Prepared in the same dish as the pie, the Tourtiere was humongous. The filling consisted of pork, chicken and sweetbreads. Once again, there were no fillers here, just meat and lots of it. The meat was not overseasoned and complimented the buttery crust quite well. Although it is sacrilegious to say so, we thought it would've been more successful as a smaller pie. However, that would erode the value of the dish. A compromise would probably be 2 smaller tourtieres? If that wasn't enough meat, how about a slice of Bacon-Wrapped Prime Rib Meat Loaf? As you can see in the picture, the mash potatoes are incorporated into the meatloaf itself and the entire thing is wrapped in bacon. The meat is a mixture of both beef and veggies. How about that. A balanced meal in a meatloaf (well... sort of...)! Served on the side was caramelized onion gravy and beets. I wanted to like this dish; but in the end, it was only alright. The bacon only succeeding in adding saltiness to an already well-seasoned meatloaf. I liked the gravy; however, it was unnecessary since the meatloaf was already salty and moist.

Of course there was still dessert... and we had 2 to try. The first one was the Chocolate Bread Pudding with Chantilly cream. I liked the semi-sweet flavour of the pudding, it was just enough without blowing our taste buds with sugar. However, I found it a tad on the drier side despite what my fellow diners thought. Maybe it could be personal preference since I like my bread pudding moist. Profiteroles with a Van Gogh-infused caramel rounded out the food for the evening. The perfectly cooked choux pastry was excellently complimented by the semi-sweet caramel. I have to admit that it was an impressive meal, especially since I wasn't expecting it. Sure, the meal was complimentary; but honestly, most of it was quite good. If you factor in the prices (nothing more than $15.00), the portion-size, overall quality and execution, it's a winner. And all this in the heart of Downtown! Where Society tried to introduce us to upscale comfort food and ultimately fell flat, Relish throws it in our face and succeeds.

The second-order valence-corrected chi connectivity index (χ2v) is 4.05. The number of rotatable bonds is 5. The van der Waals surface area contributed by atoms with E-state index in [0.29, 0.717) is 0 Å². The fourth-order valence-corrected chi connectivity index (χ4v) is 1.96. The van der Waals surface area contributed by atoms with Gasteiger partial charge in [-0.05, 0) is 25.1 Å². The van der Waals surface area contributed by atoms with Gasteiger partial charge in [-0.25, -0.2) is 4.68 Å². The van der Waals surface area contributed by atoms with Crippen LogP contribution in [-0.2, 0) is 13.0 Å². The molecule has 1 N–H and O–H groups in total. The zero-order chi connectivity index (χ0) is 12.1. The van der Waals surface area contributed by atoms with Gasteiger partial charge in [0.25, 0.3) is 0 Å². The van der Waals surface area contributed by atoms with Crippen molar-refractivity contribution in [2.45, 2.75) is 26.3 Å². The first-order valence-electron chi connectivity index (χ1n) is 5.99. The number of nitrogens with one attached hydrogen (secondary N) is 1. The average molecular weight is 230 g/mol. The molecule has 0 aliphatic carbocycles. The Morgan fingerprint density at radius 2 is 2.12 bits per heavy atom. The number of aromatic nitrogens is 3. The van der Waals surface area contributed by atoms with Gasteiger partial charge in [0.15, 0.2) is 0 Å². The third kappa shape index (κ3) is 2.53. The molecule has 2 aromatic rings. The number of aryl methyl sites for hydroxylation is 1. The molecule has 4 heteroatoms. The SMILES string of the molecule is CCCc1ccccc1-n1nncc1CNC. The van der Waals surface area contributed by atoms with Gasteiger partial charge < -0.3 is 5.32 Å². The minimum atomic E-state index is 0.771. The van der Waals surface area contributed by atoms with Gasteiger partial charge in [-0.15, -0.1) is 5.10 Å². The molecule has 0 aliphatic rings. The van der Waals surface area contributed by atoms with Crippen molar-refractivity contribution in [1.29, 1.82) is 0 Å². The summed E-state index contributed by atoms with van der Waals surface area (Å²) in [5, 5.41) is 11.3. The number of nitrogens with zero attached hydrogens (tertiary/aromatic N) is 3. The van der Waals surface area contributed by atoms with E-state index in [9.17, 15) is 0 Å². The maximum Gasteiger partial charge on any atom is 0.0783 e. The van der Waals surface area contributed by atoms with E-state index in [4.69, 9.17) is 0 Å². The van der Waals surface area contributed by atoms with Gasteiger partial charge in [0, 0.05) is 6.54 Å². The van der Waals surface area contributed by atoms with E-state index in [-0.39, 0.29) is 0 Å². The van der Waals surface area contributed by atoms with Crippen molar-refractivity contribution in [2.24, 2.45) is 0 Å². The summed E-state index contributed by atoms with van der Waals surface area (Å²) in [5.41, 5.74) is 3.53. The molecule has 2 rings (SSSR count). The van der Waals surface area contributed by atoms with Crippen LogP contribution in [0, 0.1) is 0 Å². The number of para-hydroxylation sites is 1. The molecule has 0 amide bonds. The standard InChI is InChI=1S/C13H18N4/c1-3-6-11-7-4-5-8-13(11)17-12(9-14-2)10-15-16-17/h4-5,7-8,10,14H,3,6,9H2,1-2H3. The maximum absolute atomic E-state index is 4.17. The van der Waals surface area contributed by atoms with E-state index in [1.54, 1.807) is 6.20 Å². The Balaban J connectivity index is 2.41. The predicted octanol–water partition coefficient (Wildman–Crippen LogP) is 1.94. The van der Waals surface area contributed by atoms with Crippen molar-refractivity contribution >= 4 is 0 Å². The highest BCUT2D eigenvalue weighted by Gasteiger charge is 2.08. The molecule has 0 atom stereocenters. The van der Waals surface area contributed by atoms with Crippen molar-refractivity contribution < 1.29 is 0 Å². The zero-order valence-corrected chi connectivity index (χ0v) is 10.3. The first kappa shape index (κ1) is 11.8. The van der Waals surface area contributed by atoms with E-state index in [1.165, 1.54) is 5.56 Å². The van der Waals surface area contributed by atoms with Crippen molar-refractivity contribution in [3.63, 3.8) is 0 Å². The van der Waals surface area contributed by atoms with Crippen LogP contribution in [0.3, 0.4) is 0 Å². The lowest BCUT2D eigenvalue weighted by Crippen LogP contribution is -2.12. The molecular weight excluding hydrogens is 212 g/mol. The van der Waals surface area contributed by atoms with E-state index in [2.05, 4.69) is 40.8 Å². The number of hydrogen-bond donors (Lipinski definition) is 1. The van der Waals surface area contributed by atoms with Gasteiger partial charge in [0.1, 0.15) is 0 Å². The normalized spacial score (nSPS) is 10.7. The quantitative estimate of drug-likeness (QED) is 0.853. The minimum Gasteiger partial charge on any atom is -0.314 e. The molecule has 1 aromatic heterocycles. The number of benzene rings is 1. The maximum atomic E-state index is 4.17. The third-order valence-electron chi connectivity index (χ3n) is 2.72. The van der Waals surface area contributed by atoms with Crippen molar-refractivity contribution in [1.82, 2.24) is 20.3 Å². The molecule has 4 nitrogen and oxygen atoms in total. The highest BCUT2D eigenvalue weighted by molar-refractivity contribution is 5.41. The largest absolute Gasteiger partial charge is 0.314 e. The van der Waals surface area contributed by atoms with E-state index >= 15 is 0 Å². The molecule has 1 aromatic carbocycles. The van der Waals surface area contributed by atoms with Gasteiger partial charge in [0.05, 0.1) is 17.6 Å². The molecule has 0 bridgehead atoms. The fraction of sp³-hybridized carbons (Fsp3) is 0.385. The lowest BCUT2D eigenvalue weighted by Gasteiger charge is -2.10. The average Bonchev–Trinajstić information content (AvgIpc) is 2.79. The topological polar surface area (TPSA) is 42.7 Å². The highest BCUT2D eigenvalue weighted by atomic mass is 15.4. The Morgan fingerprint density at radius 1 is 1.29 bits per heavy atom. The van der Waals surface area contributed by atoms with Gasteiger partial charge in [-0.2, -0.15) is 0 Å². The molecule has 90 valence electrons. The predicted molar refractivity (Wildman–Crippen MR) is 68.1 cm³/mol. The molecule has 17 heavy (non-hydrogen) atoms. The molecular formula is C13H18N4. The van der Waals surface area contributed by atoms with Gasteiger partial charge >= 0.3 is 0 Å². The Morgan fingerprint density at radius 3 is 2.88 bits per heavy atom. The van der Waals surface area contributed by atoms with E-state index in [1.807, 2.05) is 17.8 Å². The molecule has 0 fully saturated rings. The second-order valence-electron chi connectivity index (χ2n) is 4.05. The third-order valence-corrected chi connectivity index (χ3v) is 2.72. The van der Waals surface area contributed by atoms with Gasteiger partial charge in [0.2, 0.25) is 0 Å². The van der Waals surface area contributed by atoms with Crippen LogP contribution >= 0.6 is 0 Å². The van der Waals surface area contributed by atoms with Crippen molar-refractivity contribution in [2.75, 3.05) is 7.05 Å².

The Good:
- Moderately-priced
- Big portions
- Carefully crafted food by chef Patchan Gallagher

The Bad:
- Location is a bit hidden